Tock: Your cooking has been described as Mediterranean meets Midwest. Are there any staples on the menu or is it constantly in flux?
Goellner: Defining our style of cooking is hard, not because our menu is esoteric, but because it is very personal. The food at the Antler Room is a reflection of the staff cooking in the kitchen. We don’t set many boundaries for ourselves. Honestly, we still don’t really have many guiding principles when it comes to what “style” of food should be on our menu. We usually get excited about some ingredient, preparation, or dish, and let the chips fall where they may. We try our best to cook food that is delicious and executable in a fast paced environment, but we don’t limit ourselves by regionality or anything like that. We serve produce from all over the world. In the summer most is local, in the winter almost none of it is. If a dish is delicious, and we feel like we can replicate it during service without pulling our hair out, it goes on the menu.
We do not operate with set parameters regarding how often we change the menu. Usually something will remain on the menu until we get sick of making it or we cannot get the produce anymore to make it. There is a love/hate relationship we have with the food on the menu, we can love a dish for weeks and then all of a sudden think it’s no good and needs to leave the menu immediately. We usually try to trust our instincts in those matters. That being said, we tend to focus on seafood more than meat, and we always have a few pastas on the menu no matter what.
Tock: The restaurant’s name is a nod to the famous 1930s-era saloon, The Antler Club. Do you pay tribute to this West Bottoms Prohibition bar in any other ways?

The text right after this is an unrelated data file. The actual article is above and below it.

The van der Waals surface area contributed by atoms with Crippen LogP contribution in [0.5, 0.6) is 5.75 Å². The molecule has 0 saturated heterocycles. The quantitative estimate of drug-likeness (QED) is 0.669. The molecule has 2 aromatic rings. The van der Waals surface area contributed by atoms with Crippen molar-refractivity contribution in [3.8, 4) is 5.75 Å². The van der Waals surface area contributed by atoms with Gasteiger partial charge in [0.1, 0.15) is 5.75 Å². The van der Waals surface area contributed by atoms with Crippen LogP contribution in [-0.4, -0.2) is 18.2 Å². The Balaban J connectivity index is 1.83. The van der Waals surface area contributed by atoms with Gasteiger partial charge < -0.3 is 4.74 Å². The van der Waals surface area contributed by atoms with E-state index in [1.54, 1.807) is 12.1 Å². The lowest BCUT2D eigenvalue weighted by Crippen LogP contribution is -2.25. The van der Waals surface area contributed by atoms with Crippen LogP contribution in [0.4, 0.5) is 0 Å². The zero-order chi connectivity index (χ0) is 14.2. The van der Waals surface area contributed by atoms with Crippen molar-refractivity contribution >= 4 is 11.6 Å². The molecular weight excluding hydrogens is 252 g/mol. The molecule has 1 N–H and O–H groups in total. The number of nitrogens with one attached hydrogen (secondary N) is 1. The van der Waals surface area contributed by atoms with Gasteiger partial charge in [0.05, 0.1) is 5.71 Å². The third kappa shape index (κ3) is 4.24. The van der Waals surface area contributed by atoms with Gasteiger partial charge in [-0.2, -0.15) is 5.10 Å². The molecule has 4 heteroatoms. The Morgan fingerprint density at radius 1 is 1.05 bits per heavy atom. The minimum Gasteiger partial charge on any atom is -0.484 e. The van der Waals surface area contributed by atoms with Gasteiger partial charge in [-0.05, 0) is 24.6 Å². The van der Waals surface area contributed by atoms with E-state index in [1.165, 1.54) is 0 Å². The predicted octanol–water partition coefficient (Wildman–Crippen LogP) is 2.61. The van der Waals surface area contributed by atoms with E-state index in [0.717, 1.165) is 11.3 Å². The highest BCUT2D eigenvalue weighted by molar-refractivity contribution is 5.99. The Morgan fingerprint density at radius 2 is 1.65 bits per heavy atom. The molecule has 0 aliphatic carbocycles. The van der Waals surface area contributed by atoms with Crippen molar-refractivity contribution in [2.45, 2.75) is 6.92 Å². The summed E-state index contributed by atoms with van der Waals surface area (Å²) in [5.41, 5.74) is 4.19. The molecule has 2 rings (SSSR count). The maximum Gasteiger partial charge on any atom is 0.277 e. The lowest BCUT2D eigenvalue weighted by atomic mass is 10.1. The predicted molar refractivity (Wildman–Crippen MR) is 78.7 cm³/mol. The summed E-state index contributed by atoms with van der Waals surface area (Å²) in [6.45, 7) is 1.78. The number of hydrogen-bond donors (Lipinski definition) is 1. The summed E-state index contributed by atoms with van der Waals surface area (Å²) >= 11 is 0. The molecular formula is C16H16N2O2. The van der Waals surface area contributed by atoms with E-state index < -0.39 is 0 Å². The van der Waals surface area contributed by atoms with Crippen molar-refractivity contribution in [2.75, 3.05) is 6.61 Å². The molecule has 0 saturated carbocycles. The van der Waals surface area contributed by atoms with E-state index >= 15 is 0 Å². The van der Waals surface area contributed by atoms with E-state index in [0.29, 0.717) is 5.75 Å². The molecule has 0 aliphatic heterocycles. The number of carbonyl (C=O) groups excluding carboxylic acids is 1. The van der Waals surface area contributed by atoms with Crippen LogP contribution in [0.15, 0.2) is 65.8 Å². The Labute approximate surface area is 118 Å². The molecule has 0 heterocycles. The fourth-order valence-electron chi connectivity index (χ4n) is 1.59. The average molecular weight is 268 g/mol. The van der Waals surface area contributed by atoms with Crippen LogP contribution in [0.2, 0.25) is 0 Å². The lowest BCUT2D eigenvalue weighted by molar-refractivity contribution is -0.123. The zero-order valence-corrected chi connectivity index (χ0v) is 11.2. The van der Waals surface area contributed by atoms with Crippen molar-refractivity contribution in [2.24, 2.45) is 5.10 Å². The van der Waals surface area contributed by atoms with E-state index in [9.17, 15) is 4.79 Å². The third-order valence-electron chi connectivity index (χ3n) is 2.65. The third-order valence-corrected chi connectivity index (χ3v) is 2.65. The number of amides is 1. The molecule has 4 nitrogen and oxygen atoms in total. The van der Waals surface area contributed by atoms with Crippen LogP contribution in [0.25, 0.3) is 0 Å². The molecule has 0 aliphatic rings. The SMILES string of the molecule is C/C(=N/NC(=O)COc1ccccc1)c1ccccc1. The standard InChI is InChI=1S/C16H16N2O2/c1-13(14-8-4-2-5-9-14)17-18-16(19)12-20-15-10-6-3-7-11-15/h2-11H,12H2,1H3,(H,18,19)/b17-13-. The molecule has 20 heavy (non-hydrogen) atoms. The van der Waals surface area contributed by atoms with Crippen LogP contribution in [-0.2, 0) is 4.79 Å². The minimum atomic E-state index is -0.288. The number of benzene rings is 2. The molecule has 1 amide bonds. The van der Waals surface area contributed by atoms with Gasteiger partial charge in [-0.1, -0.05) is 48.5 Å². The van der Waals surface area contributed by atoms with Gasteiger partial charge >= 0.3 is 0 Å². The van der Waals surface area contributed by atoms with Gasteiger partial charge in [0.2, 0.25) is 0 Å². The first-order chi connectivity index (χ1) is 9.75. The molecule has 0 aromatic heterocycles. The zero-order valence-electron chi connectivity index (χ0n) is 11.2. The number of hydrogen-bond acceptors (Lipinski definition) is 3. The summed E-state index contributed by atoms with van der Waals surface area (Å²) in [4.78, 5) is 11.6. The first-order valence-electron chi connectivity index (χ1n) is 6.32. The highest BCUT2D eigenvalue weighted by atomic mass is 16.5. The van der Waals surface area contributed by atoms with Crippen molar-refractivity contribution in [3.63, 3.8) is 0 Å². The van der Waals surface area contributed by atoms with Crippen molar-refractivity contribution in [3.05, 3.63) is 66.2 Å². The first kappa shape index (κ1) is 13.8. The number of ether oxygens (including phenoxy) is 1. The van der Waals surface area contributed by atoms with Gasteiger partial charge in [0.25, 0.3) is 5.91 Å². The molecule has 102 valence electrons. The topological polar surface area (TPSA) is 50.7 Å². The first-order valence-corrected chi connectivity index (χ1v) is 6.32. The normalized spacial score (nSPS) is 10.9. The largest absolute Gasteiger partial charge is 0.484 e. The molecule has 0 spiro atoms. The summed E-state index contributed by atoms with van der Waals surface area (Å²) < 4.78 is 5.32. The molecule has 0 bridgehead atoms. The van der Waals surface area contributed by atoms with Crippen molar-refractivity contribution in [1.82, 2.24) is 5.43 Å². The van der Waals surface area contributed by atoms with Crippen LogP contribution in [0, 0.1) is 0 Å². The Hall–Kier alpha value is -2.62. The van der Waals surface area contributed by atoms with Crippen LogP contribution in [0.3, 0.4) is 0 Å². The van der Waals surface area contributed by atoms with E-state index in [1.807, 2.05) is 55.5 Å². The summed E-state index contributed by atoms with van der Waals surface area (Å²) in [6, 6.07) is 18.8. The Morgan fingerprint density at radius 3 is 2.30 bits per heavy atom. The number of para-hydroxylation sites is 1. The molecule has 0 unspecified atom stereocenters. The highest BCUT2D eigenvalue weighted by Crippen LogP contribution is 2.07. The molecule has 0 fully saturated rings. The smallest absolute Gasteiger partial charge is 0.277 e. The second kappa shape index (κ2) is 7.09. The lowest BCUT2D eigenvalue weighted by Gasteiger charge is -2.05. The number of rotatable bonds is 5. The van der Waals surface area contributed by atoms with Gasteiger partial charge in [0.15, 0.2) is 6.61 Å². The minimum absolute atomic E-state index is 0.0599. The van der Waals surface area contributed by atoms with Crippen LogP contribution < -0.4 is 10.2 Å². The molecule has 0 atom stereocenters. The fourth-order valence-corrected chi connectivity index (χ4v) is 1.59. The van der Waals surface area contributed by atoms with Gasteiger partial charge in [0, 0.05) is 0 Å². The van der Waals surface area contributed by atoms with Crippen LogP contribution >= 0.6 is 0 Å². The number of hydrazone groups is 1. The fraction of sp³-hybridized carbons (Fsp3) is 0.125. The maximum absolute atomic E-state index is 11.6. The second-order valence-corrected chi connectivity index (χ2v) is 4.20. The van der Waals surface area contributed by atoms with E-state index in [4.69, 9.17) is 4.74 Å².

Goellner: No. The real story there is that we just had a really hard time coming up with a name, so we just went the homage route. The name is really just a name, we probably worry about branding far less than we should. But we just think that at the end of the day, people who dine in the restaurant are going to form an opinion of the place based on the full experience, the name seems pretty unimportant in that sense. If the food sucks and the service is slow, nobody cares if your restaurants name is cool, they won’t come back. It doesn’t enter into any of our decision making.
“We don’t set many boundaries for ourselves.”
Tock: Travel has been an important element to your creative process. Are you experimenting with any new ingredients or techniques based on your recent trip to Oaxaca?
Goellner: Our trip to Oaxaca was filled with truly incredible food, but the main purpose of that trip was stress relief. Travel is the number one motivation Leslie and I have. It is our favorite thing to do and sometimes can excite changes in the restaurant, but it really just depends on the trip. We try our hardest just to enjoy everything we eat on vacation without looking at it through restaurateurs’ eyes.
Tock: Do you have any pre-shift rituals?
Goellner: I can’t really speak for Leslie, but as for me, human interaction can be challenging, so a bit of silence before service is necessary for regulating my mental health. I usually just try to have a nice calm break of fifteen minutes or so, usually filled with eating staff meal and playing online chess.
Tock: It’s been a wild year and then some for the restaurant industry. How do you keep your team motivated?
Goellner: We made a pledge to ourselves that we would do our best not to furlough or lay off anyone, and we were fortunate enough to have achieved that goal. So our team now is little changed from the team we had a year ago. That has helped morale immensely, everyone (rightly) feels like they had a hand in keeping the restaurant afloat and healthy. There is a feeling of great relief and accomplishment that has made the last few months feel more normal than any of the previous fourteen or so.
Tock: How has The Antler Room evolved in the last five years?
Goellner: We have learned so much. The first year or so seems like a million years ago. It is an absolute blur. It was so chaotic and busy, everything was a challenge. Now I think we have fallen more into a groove. There is a lot of organizational momentum we have built up over the last few years. So things seem to run smoother now with less effort than before.